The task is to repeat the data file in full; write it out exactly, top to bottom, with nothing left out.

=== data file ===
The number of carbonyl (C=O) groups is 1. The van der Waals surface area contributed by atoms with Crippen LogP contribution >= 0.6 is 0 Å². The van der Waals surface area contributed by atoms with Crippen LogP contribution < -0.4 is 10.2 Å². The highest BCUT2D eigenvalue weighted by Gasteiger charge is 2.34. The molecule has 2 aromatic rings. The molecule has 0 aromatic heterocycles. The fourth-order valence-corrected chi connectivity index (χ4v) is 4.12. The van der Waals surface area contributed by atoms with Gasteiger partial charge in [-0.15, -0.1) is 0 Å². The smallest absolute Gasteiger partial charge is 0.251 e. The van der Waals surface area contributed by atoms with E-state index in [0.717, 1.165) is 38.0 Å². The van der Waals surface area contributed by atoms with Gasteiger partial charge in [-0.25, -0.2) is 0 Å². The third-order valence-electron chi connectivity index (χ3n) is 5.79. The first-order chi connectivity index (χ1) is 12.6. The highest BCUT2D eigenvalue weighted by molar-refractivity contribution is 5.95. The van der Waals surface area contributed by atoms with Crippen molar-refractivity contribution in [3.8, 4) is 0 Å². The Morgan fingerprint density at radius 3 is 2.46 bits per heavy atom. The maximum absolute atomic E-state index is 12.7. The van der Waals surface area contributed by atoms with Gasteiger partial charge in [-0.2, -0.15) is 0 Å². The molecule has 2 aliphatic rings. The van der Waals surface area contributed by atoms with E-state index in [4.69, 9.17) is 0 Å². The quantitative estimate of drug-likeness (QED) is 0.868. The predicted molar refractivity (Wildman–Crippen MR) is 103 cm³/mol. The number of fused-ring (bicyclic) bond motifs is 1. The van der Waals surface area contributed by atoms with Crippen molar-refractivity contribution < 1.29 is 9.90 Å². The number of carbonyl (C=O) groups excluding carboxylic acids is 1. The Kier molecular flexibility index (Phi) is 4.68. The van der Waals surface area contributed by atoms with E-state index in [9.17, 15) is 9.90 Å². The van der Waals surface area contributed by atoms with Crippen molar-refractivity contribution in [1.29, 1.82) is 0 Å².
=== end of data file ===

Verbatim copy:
The number of carbonyl (C=O) groups is 1. The van der Waals surface area contributed by atoms with Crippen LogP contribution >= 0.6 is 0 Å². The van der Waals surface area contributed by atoms with Crippen LogP contribution < -0.4 is 10.2 Å². The highest BCUT2D eigenvalue weighted by Gasteiger charge is 2.34. The molecule has 2 aromatic rings. The molecule has 0 aromatic heterocycles. The fourth-order valence-corrected chi connectivity index (χ4v) is 4.12. The van der Waals surface area contributed by atoms with Gasteiger partial charge in [-0.15, -0.1) is 0 Å². The smallest absolute Gasteiger partial charge is 0.251 e. The van der Waals surface area contributed by atoms with E-state index in [0.717, 1.165) is 38.0 Å². The van der Waals surface area contributed by atoms with Gasteiger partial charge in [-0.25, -0.2) is 0 Å². The third-order valence-electron chi connectivity index (χ3n) is 5.79. The first-order chi connectivity index (χ1) is 12.6. The highest BCUT2D eigenvalue weighted by molar-refractivity contribution is 5.95. The van der Waals surface area contributed by atoms with Crippen molar-refractivity contribution in [3.8, 4) is 0 Å². The Morgan fingerprint density at radius 3 is 2.46 bits per heavy atom. The maximum absolute atomic E-state index is 12.7. The van der Waals surface area contributed by atoms with Gasteiger partial charge in [-0.2, -0.15) is 0 Å². The molecule has 2 aliphatic rings. The van der Waals surface area contributed by atoms with E-state index in [4.69, 9.17) is 0 Å². The quantitative estimate of drug-likeness (QED) is 0.868. The predicted molar refractivity (Wildman–Crippen MR) is 103 cm³/mol. The number of fused-ring (bicyclic) bond motifs is 1. The van der Waals surface area contributed by atoms with Crippen molar-refractivity contribution < 1.29 is 9.90 Å². The number of carbonyl (C=O) groups excluding carboxylic acids is 1. The Kier molecular flexibility index (Phi) is 4.68. The van der Waals surface area contributed by atoms with E-state index in [9.17, 15) is 9.90 Å². The van der Waals surface area contributed by atoms with Crippen molar-refractivity contribution in [1.29, 1.82) is 0 Å².